By Ian Percy
I was reminded recently that all children have this readiness to wonder no matter how poor and destitute. I was raised on the edge of the Sahara Desert where my parents were missionaries.
This past Christmas I had their 50-year-old 8mm missionary movies transferred to video for them. In one scene they were giving out T-shirts and shorts to the native kids in a leprosy village who had never seen, never mind owned, anything so wonderful. They had the same look. The look that says, “What do these wonders-mean?”
This is the heart of life – coming to understand what the wonders of our existence – and of our work – mean. All that is possible is wrapped up in the divine gift of imagination which is why it is, at once, the most freeing and imprisoning force known to us – depending, of course, on how we use it.
The world, our own unique personal world, is full of wonders, each of which is connected to our richly imagined future. Very few people see wonders in their workplace. That is a little strange and a lot sad because we can see them elsewhere in our lives.
An executive who appears so uncaring and tough at work actually managed to attend his daughter’s grade four play, “The Legend of Johnny Appleseed.” Melissa was Mrs. Johnny Appleseed in the play and she insisted that her dad and mom sit in the second row (the first one being “Reserved”) right near the center aisle.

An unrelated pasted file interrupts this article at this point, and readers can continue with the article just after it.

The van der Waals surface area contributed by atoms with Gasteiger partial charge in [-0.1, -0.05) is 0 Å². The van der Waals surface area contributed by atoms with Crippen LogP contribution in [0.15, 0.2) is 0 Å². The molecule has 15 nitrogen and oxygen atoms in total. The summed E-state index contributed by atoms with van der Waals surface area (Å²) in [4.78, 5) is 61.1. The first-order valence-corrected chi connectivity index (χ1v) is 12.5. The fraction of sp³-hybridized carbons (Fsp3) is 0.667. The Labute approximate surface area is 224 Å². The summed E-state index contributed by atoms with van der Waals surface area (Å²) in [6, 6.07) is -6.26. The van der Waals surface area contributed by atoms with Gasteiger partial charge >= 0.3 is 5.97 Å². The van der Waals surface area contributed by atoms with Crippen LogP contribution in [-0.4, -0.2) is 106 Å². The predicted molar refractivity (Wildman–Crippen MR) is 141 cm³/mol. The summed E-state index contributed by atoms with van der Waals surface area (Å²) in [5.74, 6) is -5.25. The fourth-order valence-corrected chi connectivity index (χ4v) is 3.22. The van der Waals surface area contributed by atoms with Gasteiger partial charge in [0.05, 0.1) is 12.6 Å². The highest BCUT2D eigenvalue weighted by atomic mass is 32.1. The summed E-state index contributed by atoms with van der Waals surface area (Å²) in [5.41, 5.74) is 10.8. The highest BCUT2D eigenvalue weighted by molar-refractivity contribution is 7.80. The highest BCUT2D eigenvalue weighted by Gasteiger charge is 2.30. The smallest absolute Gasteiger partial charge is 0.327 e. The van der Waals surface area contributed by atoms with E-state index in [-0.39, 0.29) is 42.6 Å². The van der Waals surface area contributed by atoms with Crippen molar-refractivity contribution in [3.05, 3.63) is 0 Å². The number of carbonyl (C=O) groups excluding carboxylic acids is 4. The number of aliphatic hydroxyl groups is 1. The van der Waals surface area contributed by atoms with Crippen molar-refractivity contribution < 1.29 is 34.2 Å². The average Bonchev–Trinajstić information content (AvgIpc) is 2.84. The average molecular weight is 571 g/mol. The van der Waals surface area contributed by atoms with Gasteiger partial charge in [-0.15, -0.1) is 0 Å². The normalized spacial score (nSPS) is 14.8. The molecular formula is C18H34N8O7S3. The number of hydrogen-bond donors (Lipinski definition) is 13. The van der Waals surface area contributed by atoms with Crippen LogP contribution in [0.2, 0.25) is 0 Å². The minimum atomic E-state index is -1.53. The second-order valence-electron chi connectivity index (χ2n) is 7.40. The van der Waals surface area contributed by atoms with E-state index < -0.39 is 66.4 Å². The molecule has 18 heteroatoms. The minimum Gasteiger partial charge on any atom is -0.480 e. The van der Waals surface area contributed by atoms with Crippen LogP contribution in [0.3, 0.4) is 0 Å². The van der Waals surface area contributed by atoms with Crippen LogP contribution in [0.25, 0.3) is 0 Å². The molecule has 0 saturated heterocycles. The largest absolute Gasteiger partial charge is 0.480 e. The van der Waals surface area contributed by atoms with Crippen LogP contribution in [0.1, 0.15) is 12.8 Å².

They could see her white bonnet as she peered through the curtains to be sure they were still there and ready for the wonders they were about to see. And wonders there were! It went the way grade four plays are supposed to go with kids forgetting their lines or not saying them loud enough or saying them too loud.
The teacher’s constant prompts from backstage, the miscued curtains. Each one a wonder. And then the wonder of all wonders – Melissa’s only line rehearsed a thousand times at dinner, in the bathtub and the last thing before sleep. “Oh my dear husband (that part always made the other kids laugh and it did this time too) do not be discouraged, for people around the world will eat from the orchards you have planted.”
I do not even want to meet the parent whose eyes are not filled with tears of wonder in such a situation. Heck, mine are and I’m just making this up. Work is one of the wonders of our lives!
When we can’t see the wonders, we are doomed to meander through life without ever finding our intention. When we can’t see the wonders we can’t make the choices that will lead us to the spiritual wealth that most of us desire.
First we must learn to see the wonders and then we learn to make positive and wise choices in response to those wonders. This is how the richly imagined future becomes present in our lives now.
There are wonders all around us, in every common circumstance. The more we recognize them, the richer we become. May your life – and your work – be wonders-full!